According to Quartz, Google researchers shared a scientific paper titled "Generating Sentences from a Continuous Space" at the International Conference on Learning Representations in May. The paper detailed the team's efforts to train their AI to parse the linguistic connections between sentences using something called recurrent neural network language models, or RNNLMs, which mimic human brain behaviors.

Researchers provided the AI with the text of approximately 12,000 ebooks, including 2,865 romance novels and about 1,500 fantasy novels.

And the romance novel influence is pre-tty clear.

The somewhat-sentient software attempted to identify patterns and relationships between the words and phrases of some 80 million sentences. They then challenged the machine by providing it with two separate sentences and instructing it to create a series of new sentences that would get from point A to point B.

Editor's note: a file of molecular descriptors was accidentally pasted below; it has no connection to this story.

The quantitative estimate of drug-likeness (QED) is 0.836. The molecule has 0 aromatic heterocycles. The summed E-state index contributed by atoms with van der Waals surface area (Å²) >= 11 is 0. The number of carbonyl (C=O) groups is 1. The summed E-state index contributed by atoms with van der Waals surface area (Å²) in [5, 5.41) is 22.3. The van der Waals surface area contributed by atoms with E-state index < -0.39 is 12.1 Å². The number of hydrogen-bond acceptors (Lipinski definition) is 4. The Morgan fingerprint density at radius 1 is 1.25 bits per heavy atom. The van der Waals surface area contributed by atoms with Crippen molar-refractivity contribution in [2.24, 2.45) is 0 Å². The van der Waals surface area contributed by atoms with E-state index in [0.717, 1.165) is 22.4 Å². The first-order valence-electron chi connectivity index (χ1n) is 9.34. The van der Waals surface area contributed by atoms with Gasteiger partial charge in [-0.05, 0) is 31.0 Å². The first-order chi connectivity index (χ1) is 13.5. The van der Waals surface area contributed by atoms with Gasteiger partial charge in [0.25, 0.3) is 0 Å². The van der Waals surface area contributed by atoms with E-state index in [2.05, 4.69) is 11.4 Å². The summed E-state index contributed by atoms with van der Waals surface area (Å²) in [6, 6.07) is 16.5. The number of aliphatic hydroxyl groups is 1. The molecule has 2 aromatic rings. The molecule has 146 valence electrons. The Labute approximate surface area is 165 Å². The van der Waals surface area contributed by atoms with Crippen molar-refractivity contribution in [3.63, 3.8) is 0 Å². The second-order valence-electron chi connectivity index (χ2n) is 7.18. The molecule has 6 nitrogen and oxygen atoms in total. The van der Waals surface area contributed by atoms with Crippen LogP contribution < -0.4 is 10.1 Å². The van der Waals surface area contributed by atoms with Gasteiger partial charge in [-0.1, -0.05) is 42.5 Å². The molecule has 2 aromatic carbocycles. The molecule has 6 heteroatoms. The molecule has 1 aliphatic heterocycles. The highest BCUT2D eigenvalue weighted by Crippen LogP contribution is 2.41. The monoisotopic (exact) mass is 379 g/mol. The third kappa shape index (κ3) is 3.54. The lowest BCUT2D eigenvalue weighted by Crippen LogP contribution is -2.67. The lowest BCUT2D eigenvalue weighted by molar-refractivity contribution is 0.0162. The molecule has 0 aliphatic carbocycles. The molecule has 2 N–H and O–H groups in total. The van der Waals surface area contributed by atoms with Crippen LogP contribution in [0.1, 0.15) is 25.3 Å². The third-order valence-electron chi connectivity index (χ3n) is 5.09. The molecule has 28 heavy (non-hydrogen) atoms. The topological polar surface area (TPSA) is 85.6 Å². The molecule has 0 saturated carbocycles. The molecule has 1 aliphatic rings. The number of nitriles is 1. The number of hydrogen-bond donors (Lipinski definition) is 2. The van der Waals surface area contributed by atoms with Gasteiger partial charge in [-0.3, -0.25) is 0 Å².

For example, they told the AI to start with the sentence "Amazing, isn't it?" and gradually connect it to the sentence "I couldn't do it." And here's what they got:

While not intentionally created as poems, per se, a lot of the resulting text blocks read like cool, abstract poetry.

It's nothing revolutionary — although I do appreciate the e.e. cummings touch of writing in lowercase letters. But it's fascinating nonetheless and gives lots of room for the reader to project their own meaning onto it.

Like this one, which I clearly interpreted as the troubling confession of a heartbroken mall Easter bunny coming to terms with bisexuality (or possibly polyamory?):